True Detective: the illusion of progress

The most memorable image for me from Sunday night’s True Detective season 2 finale was Frank limping through the desert, bleeding out, hallucinating, and then turning around and realizing that any progress forward that he thought he’d made was an illusion.  The whole finale drips with this illusion of progress: Toni Chessani was the new mayor of Vinci, the Catalyst Group still at the forefront of the California rail line, Burris still moving upward and onward in Vinci PD–all this inspite of our true detectives’ sacrifices.  Then there are the reminders of failure: Velcoro’s last words failing to upload to his son,* his positive paternity test, the permanent disconnect between Velcoro’s son and the grandfather who’s badge he carries to schoolyard D&D games, the empty gesture of getting a section of a freeway named after Woodrugh (his widow and child present at the ceremony as the only way to give the sign any meaning), the box of evidence that Bezzerides finally got tired of carrying around with her.

Yeah, that last bit: Bezzerides telling the whole story to, who, a reporter?  Some shmoe with a notepad?  And then leaving him with all her evidence?  Who is this guy?  How do we know he’s not going to get his hands broken just like the reporter in the first couple of episodes?  Or is it the same guy?  By giving up all this evidence to someone else, it’s clear to me she’s moved on and wants no part in this in any way anymore.  Everyone has died in vain, and the one new baby, who we also know is Velcoro’s without a doubt, isn’t enough to offset the loss.  Sure, a lot of the bad guys died, but only Caspere was punished.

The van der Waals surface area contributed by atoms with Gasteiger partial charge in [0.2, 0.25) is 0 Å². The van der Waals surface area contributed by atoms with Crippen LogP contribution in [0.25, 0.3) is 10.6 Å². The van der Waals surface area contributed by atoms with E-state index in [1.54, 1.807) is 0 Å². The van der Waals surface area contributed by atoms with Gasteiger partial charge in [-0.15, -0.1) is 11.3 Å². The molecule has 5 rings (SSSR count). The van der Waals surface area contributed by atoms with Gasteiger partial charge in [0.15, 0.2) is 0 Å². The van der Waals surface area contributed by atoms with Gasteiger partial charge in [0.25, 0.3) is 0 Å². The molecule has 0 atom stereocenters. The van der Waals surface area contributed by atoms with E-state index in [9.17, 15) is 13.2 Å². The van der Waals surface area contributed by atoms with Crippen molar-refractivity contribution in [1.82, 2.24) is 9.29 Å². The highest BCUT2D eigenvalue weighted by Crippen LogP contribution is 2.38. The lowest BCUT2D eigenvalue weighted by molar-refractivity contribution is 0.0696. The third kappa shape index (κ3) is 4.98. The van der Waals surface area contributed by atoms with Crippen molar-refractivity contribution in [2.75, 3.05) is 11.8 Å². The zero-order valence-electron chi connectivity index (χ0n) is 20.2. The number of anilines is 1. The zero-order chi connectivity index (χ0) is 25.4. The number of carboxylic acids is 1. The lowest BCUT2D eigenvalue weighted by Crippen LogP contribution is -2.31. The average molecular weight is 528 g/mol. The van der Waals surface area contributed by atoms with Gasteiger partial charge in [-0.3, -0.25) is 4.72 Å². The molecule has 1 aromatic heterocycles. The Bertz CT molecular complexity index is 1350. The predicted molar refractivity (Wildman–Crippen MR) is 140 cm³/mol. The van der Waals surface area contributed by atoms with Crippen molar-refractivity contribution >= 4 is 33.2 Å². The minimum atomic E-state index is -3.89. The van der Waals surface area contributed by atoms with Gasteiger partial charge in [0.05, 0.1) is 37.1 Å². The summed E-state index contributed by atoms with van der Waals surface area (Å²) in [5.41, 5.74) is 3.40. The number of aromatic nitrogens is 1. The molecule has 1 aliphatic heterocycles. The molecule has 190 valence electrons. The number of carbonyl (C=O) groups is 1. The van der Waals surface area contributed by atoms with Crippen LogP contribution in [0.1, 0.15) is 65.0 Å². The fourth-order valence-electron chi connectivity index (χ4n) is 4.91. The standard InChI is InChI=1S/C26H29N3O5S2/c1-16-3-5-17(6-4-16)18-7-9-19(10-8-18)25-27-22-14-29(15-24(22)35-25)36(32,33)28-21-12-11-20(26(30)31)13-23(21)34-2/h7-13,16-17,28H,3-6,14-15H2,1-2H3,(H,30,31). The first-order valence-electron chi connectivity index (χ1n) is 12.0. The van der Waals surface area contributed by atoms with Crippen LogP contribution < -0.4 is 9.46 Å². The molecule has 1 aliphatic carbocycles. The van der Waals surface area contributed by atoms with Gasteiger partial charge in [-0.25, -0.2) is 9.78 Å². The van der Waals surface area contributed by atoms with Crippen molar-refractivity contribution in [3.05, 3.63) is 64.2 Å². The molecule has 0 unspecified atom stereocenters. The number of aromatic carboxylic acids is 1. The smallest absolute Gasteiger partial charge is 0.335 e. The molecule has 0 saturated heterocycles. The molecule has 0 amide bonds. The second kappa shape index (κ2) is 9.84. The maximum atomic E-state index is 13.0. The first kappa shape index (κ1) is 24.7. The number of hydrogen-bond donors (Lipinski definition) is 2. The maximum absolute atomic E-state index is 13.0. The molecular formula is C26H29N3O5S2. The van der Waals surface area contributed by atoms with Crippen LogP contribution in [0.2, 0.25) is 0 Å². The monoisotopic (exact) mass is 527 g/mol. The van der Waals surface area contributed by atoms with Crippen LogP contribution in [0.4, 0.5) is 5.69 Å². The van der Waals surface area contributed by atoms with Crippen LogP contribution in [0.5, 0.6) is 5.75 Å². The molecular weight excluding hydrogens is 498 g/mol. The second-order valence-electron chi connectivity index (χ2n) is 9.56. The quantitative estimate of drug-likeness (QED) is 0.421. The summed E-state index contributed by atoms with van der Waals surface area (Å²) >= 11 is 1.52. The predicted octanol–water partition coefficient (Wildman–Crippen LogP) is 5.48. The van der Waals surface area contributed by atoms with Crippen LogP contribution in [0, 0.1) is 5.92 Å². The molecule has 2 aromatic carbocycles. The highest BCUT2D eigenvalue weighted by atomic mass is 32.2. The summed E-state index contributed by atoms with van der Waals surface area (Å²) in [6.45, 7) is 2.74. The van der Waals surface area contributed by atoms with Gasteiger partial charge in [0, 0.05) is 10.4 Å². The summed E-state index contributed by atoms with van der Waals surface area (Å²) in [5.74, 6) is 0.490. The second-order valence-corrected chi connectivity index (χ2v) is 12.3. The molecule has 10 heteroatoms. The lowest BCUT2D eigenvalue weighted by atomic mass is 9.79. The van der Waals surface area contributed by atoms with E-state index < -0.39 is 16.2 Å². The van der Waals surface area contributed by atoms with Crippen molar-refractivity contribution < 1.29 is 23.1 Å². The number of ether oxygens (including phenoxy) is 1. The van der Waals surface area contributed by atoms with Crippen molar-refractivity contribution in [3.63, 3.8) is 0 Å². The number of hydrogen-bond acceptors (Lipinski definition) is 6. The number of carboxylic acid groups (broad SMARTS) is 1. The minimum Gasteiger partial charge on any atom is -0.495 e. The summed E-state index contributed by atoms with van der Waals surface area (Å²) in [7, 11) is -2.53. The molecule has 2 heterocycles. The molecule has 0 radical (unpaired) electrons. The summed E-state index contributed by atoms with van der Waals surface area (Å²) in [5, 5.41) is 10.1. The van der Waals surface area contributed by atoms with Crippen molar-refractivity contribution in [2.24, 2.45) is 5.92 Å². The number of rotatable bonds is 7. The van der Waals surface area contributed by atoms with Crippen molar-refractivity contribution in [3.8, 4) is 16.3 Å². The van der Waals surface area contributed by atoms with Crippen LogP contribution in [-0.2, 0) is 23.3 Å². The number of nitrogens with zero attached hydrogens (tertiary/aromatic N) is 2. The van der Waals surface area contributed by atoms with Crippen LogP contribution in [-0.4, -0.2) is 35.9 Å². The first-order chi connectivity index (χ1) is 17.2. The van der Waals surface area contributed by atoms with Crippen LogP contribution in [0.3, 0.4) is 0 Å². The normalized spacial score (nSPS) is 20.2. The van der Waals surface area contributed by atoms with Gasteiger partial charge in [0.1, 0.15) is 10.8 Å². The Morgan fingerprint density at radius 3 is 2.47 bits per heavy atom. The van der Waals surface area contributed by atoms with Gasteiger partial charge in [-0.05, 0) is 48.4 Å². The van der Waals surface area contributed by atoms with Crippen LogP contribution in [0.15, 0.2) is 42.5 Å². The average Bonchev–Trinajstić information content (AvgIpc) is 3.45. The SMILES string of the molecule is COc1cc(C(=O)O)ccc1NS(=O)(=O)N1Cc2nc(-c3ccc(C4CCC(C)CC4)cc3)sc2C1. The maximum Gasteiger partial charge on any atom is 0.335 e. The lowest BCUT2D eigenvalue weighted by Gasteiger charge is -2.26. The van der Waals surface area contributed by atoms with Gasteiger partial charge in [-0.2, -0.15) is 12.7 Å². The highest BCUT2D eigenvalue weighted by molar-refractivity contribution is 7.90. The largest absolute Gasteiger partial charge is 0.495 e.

So, overall, the finale was pretty good.  It doesn’t redeem the entire second season in comparison to the first season.  And I compare it to the first season because why would we not?  But–BUT!–if this were the first season (and Harrelson and McConaughey were the second season), then we’d be much more forgiving in how McAdams, Kitsch, Farrell, and Vaughn went about their business here in toto.  We’d probably take this season to be more of the pulp noir satire it probably was meant to be.  I’m willing to be generous here.  As the saying goes: you get a lifetime to write your first, but only a year to write your second.

So what’s next?  Apparently TD season 2 had killer ratings despite the difference in artistic direction.  No doubt Nick Pizzolato will get another season.  And I welcome it.  I think maybe I would prefer the show getting handed off to someone else to write and direct.  I mean, if it’s supposed to be an anthology, why not get someone different every year? I like that idea a lot.

* Not to mention Velcoro’s failure to get a goddamn modern phone running anything newer than iOS 5.

Leave a Comment

Your email address will not be published. Required fields are marked *